Breast implant placement and incision points, placement points for breast implants, incision points for breast implants, breast augmentation, breast implants


Breast Implant Placement & Incision Points



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Breast Implant Placement & Incision Points

Breast Implant Placement & Incision Points

Are you considering a breast augmentation/implants procedure?  If so there are some decisions you will need to make with your plastic surgeon in regards to breast implant plancement and incision points.  These are important decisions that will effect the look and feel of your new breasts.  Many plastic surgeons will have their preferred method.  However, it is helpful to understand the different types of placement and incision points so that you can discuss this in more detail with your plastic surgeon and make a more informed decision for yourself.  


The Three Main Placement Points:

Over the Muscle - In front of the muscle, and behind the breast tissue.


  • Shorter recovery time
  • Accommodates larger implants
  • Allows for creation of cleavage


  • Rippling more visible
  • Highest capsular contracture rates
  • May have an unnatural look

Partial Submuscular - Implant is located beneath the top 2/3 of the pectoral (chest muscle).


  • Low risk of rippling
  • Low risk of capsular contracture
  • More visible mammograms


  • Longer recovery time
  • More discomfort in recovery
  • Implant size is limited 

Complete Submuscular - Implant is completely behind the pectoral muscle.


  • Lowest risk of rippling
  • Lower risk of capsular contracture
  • More visible mammograms
  • Longer recovery time
  • Longer time to settle
  • Implant size limited

The Four Types of Breast Implant Incision Points:

Periareolar Incision

This is the areola method where the incision is made around the outline of the areola, the brown or pink colored area surrounding the nipple. The surgeon’s goal is to make the incision in between the dark area of the areola and its surrounding skin, which helps to minimize the incision’s visibility.


This allows the surgeon to have the greatest control over the position of the implant, which leads to better accuracy of the implants’ placement and minimal visibility of scarring.


Up to  2-5% of patients lose nipple sensation, and 20% are unable to breast feed as compared to other incision sites.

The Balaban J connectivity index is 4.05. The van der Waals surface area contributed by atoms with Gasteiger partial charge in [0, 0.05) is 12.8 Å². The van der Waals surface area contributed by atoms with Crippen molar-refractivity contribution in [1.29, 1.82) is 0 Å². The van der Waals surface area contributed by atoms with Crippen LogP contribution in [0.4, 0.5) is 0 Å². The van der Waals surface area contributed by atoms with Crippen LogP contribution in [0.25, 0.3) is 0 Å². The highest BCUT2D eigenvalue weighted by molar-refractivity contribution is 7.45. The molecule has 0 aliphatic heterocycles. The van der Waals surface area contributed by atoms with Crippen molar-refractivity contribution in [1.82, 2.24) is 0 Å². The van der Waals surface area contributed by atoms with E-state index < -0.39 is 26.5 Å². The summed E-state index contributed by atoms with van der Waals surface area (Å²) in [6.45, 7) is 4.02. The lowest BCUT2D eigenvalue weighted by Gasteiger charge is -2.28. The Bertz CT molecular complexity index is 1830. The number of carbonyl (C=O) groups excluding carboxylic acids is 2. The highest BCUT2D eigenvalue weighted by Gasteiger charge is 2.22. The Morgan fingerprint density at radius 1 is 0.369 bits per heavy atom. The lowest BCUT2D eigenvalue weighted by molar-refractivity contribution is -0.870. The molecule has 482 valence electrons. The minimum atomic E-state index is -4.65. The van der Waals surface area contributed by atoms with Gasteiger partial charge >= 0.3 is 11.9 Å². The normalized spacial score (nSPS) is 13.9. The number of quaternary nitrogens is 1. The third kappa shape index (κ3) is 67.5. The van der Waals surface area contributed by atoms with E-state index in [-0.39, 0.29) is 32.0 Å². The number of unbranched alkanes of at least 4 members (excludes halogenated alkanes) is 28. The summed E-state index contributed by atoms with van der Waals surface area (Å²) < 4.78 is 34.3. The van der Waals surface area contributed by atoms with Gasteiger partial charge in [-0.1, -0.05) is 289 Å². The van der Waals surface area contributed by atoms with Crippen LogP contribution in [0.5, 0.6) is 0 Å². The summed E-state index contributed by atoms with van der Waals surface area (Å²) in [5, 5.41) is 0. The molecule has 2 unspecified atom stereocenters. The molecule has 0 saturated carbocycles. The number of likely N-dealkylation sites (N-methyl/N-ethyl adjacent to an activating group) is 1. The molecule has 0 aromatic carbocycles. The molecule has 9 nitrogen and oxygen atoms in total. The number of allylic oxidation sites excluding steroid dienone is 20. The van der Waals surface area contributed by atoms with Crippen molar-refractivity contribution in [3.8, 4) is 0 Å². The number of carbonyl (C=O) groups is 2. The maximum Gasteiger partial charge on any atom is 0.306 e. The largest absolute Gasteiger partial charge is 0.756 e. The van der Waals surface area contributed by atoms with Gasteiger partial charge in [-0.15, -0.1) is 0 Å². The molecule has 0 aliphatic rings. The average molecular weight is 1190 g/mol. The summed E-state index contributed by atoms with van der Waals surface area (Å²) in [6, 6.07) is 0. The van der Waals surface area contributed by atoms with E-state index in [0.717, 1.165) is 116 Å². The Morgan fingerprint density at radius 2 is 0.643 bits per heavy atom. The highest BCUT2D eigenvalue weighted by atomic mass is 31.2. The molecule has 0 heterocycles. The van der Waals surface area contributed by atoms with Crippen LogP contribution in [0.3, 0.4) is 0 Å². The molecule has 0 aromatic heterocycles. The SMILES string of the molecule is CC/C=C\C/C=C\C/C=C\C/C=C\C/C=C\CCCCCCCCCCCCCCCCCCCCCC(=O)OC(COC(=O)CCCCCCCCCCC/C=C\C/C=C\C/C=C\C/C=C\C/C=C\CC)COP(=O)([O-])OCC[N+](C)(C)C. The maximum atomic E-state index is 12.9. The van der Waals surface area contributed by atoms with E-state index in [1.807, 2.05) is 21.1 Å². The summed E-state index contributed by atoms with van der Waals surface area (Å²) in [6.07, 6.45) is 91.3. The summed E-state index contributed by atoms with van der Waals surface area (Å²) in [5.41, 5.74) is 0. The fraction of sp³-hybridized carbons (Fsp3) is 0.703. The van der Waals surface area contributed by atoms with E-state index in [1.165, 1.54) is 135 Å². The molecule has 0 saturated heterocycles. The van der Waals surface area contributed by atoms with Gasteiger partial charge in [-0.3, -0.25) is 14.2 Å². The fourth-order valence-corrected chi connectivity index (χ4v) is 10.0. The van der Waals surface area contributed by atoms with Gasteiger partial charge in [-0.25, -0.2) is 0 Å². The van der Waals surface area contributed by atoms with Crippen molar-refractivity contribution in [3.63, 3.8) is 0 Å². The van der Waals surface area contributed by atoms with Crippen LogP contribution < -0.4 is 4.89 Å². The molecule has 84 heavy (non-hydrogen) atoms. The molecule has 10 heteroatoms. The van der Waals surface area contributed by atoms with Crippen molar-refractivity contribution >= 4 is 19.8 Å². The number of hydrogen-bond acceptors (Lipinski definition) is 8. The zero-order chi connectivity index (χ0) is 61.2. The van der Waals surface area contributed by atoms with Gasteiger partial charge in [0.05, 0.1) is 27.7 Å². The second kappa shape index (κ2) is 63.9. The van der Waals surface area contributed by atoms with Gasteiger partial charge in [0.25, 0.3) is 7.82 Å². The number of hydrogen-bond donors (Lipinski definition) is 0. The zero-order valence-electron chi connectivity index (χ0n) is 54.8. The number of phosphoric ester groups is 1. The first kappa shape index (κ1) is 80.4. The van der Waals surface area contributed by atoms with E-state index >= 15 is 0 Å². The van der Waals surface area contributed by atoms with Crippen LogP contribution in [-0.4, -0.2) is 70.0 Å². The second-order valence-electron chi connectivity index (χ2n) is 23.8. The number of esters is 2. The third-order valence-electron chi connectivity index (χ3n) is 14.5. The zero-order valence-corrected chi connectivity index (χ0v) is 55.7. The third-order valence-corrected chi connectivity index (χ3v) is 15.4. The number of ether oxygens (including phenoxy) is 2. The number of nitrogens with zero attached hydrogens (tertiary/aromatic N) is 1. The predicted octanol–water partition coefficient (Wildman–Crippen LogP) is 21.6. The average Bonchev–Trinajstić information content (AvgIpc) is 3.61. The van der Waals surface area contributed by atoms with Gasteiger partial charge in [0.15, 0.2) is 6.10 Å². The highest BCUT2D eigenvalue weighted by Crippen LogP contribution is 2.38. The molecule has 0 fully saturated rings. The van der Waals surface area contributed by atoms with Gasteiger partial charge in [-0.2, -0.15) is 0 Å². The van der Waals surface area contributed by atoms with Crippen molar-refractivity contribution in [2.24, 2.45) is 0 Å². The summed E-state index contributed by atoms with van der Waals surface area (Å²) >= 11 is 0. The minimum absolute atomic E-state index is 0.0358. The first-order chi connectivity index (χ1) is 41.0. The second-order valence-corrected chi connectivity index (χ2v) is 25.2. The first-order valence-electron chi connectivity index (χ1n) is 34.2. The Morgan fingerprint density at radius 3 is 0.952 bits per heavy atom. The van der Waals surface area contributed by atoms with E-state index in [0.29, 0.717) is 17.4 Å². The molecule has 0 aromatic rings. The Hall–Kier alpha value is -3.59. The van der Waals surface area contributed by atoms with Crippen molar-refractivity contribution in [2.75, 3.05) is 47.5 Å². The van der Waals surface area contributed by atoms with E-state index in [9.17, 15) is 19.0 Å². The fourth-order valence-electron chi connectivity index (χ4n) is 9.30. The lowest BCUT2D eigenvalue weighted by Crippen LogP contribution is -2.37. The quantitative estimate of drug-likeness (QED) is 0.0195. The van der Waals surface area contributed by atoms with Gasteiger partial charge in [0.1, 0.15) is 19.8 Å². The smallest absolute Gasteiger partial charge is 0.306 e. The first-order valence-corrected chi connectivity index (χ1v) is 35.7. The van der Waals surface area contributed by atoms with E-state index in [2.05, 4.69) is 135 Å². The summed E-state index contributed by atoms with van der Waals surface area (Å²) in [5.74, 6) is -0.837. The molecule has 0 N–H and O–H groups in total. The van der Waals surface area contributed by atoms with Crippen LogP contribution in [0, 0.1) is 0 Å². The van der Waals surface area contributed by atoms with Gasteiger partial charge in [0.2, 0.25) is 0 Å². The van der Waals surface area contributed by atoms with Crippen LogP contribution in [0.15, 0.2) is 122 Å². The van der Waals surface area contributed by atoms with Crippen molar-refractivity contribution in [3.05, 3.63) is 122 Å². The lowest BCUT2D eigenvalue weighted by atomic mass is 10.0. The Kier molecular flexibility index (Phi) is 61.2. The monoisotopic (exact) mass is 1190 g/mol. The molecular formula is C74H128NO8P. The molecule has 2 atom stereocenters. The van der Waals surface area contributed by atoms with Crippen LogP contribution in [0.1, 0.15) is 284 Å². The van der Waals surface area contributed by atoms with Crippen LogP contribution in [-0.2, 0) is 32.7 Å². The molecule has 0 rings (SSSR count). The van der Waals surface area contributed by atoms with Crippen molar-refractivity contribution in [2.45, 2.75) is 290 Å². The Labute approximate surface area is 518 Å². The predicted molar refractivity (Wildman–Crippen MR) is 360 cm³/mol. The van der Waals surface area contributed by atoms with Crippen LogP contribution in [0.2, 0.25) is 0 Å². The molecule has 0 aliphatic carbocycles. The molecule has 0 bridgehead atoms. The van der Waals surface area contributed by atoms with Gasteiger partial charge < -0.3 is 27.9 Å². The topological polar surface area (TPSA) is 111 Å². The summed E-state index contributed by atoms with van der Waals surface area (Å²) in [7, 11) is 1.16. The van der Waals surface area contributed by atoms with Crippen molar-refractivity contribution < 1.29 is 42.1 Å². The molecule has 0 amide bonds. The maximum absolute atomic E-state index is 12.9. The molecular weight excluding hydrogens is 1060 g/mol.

Transaxillary Incision:Endoscopic Armpit

This is where the transaxillary incision is created through a channel from the armpit to the breast and then the implant is placed behind the nipple, within the natural fold of the armpit tissue.

Sometimes the surgeon uses an endoscope; a small tube with surgical light and camera to guide the surgeon through the incision.


There is virtually no scaring on the breast as it is performed from a distanced incision site.


One disadvantage is that 10-15% of patients who undergo the transaxillary incision will have a greater risk of asymmetry in the breast implant’s position. 

Inframmary Incision: Crease or Fold Incision

This procedure is performed along the bottom of breast, where the inframmary incision is placed along the crease or fold of the breast and where the breast and skin come together. The surgeon creates a pocket to place the implant, and then slides it upward through the incision site and places it behind the nipple. This procedure may leave a scar along the lower portion of the breast where the bra strap lies but it can easily be hidden under a bra or swimsuit top.


This type of incision point allows the surgeon to work closely to the breast, which provides excellent visibility and accuracy of the implants placement.


TUBA Incision

A cut is made on the rim of the navel, and underneath the skin through a tunnel of fatty tissue. The surgeon then uses an endoscope to help guide a pathway from navel to breast, and a pocket is created which allows the breast implant to be inserted through the incision site, and placed behind the nipple.


With a Tuba Incision there are no incisions in the breast area, so it is almost guaranteed that there will be no breast scarring.


Because the TUBA incision is a blind procedure, the surgeon relies heavily on the endoscope to identify the breast implants placement.  This may cause some difference in asymetry and points of placement with each breast.